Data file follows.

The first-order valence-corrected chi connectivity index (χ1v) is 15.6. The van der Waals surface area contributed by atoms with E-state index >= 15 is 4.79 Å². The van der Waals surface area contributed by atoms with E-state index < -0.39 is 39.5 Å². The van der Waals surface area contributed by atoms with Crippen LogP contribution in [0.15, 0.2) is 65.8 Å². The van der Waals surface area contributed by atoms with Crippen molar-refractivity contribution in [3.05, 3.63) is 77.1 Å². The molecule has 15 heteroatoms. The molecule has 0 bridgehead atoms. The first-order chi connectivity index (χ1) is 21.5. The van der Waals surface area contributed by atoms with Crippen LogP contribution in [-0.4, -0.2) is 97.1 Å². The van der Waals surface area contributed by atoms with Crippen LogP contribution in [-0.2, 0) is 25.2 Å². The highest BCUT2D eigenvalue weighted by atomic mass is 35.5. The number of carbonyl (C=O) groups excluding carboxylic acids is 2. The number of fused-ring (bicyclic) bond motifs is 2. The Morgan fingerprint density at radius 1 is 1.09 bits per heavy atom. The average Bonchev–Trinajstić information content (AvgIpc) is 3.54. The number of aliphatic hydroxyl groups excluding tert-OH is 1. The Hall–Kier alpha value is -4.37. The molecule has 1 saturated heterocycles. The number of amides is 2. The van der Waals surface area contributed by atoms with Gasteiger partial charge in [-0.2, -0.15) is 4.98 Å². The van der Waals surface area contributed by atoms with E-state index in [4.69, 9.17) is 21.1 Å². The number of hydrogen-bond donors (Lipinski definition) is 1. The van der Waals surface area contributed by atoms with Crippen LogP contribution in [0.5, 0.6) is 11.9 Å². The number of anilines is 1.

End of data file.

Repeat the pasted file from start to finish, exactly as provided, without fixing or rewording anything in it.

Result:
The first-order valence-corrected chi connectivity index (χ1v) is 15.6. The van der Waals surface area contributed by atoms with E-state index >= 15 is 4.79 Å². The van der Waals surface area contributed by atoms with E-state index < -0.39 is 39.5 Å². The van der Waals surface area contributed by atoms with Crippen LogP contribution in [0.15, 0.2) is 65.8 Å². The van der Waals surface area contributed by atoms with Crippen molar-refractivity contribution in [3.05, 3.63) is 77.1 Å². The molecule has 15 heteroatoms. The molecule has 0 bridgehead atoms. The first-order chi connectivity index (χ1) is 21.5. The van der Waals surface area contributed by atoms with Crippen LogP contribution in [-0.4, -0.2) is 97.1 Å². The van der Waals surface area contributed by atoms with Crippen LogP contribution in [-0.2, 0) is 25.2 Å². The highest BCUT2D eigenvalue weighted by atomic mass is 35.5. The number of carbonyl (C=O) groups excluding carboxylic acids is 2. The number of fused-ring (bicyclic) bond motifs is 2. The Morgan fingerprint density at radius 1 is 1.09 bits per heavy atom. The average Bonchev–Trinajstić information content (AvgIpc) is 3.54. The number of aliphatic hydroxyl groups excluding tert-OH is 1. The Hall–Kier alpha value is -4.37. The molecule has 1 saturated heterocycles. The number of amides is 2. The van der Waals surface area contributed by atoms with Gasteiger partial charge in [-0.2, -0.15) is 4.98 Å². The van der Waals surface area contributed by atoms with E-state index in [4.69, 9.17) is 21.1 Å². The number of hydrogen-bond donors (Lipinski definition) is 1. The van der Waals surface area contributed by atoms with Crippen LogP contribution in [0.5, 0.6) is 11.9 Å². The number of anilines is 1.